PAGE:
Build Date: Mon Jun 17 10:00:09 2024 UTC

You're just mad because you're up in Washington and have to import wine from a good state, like California. We eat like kings here.
-- Ratsnatcher

A Nobel Prize-Winning Author Describes Liquor

by El Destino

2020-03-31 16:40:06

Curled up cozy with a good book? All warm and snuggly and thinking about friends far away? So am I, reading the greatest story by the greatest writer -- when he suddenly starts waxing philosophical about liquor!

See, back when Americans huddled and sheltered during those first months of World War II, many turned to a hunting tale in their Saturday Evening Post. Penned in a small but grand homestead in Oxford, Mississippi, its became the center piece for a seven-story "suite" that the author always later insisted was one single seven-piece novel. (And after he won a Nobel Prize for literature, no one argued with him about anything...)

And yeah, he loved liquor. Whiskeys and bourbons, brandies and wine. Hot toddies, mint juleps... You name it, and William Faulkner drank it...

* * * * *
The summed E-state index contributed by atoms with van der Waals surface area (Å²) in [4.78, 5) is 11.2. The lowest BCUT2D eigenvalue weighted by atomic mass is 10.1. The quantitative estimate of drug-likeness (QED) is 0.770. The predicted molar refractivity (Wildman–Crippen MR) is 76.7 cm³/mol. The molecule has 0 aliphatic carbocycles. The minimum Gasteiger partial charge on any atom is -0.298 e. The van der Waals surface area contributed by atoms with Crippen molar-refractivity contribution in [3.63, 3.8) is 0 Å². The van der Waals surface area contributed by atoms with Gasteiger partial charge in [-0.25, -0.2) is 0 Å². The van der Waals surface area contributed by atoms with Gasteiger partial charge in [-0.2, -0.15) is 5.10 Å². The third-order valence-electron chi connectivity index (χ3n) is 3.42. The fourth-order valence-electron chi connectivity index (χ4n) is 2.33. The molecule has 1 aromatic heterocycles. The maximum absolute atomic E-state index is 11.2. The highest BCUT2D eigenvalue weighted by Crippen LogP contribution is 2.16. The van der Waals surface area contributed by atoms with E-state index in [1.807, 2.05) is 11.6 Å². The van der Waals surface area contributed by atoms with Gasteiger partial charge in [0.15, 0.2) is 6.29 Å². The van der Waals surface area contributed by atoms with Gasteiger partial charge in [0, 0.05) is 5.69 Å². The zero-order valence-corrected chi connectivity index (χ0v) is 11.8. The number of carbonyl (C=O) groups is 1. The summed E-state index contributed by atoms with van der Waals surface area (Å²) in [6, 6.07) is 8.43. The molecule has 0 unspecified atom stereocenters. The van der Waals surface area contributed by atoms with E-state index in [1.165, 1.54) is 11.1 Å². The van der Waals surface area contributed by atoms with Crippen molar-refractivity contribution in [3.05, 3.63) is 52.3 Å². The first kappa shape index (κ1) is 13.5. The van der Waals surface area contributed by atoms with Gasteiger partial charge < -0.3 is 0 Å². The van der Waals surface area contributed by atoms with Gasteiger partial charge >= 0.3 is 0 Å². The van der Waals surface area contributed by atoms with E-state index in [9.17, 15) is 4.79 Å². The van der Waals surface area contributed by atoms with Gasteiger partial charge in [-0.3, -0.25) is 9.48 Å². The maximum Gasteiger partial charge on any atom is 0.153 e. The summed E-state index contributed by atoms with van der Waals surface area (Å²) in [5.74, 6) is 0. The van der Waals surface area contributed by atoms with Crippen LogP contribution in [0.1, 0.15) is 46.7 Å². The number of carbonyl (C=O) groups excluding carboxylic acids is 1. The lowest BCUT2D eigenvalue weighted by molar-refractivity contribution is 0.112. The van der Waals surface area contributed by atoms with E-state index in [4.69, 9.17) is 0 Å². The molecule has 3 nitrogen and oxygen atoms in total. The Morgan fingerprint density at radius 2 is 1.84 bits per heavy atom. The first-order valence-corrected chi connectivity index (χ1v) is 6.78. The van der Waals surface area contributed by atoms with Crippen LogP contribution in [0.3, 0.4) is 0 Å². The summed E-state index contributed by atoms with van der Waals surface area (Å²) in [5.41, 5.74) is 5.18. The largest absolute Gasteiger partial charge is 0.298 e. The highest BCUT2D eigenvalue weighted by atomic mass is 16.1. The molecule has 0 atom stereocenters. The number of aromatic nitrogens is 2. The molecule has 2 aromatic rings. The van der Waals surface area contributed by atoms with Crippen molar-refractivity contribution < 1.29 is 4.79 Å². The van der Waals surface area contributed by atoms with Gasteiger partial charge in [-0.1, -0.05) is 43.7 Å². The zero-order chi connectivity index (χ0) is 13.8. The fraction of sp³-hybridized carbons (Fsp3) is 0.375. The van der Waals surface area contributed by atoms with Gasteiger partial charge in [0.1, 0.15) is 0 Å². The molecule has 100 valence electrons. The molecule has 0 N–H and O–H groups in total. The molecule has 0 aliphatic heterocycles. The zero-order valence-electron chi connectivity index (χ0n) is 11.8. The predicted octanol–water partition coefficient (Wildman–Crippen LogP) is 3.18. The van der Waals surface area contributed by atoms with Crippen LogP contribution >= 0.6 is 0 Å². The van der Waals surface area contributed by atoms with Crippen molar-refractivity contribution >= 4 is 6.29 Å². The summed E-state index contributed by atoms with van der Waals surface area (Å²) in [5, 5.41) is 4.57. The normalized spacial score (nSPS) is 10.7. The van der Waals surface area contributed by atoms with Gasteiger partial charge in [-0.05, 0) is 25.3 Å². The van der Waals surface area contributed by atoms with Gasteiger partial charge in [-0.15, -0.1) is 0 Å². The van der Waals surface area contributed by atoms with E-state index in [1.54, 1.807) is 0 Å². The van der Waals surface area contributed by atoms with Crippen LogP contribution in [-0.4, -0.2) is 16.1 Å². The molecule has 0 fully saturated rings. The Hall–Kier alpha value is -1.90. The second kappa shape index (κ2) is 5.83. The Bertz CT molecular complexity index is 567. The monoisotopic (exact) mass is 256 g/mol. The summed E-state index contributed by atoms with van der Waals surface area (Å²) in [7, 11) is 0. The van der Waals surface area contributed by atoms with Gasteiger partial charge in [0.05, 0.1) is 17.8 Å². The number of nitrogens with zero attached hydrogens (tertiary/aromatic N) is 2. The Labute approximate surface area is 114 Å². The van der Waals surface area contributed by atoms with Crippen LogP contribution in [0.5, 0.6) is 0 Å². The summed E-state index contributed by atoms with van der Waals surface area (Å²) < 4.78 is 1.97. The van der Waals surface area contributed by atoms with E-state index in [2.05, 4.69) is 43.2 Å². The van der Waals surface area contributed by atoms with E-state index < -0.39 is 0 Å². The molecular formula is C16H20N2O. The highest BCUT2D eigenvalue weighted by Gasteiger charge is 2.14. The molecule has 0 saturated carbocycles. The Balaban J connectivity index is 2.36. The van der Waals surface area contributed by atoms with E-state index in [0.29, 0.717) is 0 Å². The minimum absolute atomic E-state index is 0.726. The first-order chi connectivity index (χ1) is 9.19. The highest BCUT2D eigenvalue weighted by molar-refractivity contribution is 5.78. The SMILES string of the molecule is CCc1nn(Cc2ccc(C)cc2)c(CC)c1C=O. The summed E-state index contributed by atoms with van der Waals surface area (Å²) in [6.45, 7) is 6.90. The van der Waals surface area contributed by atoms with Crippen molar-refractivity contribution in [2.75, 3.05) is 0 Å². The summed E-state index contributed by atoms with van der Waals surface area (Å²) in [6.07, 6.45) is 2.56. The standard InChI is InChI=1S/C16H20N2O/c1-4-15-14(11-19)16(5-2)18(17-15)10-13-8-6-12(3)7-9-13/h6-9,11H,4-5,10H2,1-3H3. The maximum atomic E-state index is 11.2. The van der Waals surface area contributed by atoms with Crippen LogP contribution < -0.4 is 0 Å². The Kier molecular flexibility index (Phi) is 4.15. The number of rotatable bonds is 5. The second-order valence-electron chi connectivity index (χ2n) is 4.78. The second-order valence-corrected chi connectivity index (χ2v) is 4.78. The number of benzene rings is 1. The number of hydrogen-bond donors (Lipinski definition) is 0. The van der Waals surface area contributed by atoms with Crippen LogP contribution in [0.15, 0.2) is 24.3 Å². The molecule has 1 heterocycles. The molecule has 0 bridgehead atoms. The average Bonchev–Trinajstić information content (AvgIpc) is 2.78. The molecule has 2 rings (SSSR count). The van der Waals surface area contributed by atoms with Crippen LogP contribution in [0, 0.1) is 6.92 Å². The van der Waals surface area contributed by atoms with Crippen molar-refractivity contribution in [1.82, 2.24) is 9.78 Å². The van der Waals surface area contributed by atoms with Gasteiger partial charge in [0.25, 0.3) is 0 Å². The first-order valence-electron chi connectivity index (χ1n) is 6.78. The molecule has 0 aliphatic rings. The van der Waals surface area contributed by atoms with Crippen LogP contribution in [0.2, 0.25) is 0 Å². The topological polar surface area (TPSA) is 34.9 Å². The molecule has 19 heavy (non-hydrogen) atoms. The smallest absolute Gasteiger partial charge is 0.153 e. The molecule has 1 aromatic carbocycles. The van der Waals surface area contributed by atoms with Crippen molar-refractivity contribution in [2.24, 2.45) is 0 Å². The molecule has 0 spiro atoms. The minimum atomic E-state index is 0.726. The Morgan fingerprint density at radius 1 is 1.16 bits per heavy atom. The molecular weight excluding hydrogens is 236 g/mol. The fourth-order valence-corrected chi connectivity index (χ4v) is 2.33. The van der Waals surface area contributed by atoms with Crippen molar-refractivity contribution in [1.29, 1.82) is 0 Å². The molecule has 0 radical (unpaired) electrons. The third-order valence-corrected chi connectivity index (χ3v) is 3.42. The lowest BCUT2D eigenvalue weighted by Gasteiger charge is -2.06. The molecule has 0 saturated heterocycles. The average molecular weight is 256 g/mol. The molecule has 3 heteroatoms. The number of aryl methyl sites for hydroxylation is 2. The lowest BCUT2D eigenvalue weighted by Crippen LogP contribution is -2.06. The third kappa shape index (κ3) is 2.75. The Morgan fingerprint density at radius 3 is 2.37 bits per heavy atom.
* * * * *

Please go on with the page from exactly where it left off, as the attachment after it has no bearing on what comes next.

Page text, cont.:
And he wrote while he was drinking. And on at least one blessed occasion, he even wrote about drinking... in his epic short story The Bear. Within the thoughts of a teenager, hoping to become a man, are the memories of the rituals, the culture, of those rambling gatherings "about the smoky blazing of piled wood."

"There was always a bottle present..." that it would seem to him that those fine fierce instants of heart and brain and courage and wiliness and speed were concentrated and distilled into that brown liquor which not children, but only hunters drank, drinking not of the blood they spilled but some condensation of the wild immortal spirit, drinking it moderately, humbly even, not with the pagan's base and baseless hope of acquiring thereby the virtues of cunning and strength and speed but in salute to them. Then it seemed to him on this December morning not only natural but actually fitting that this should have begun with whisky.

This Pigdog journalist wants to add that if you visit Faulkner's homestead -- in Oxford, Mississippi -- all visitors are shown an empty bottle of Jack Daniels whiskey. Along with an appropriate quote of appreciation...

Over.  End of Story.  Go home now.

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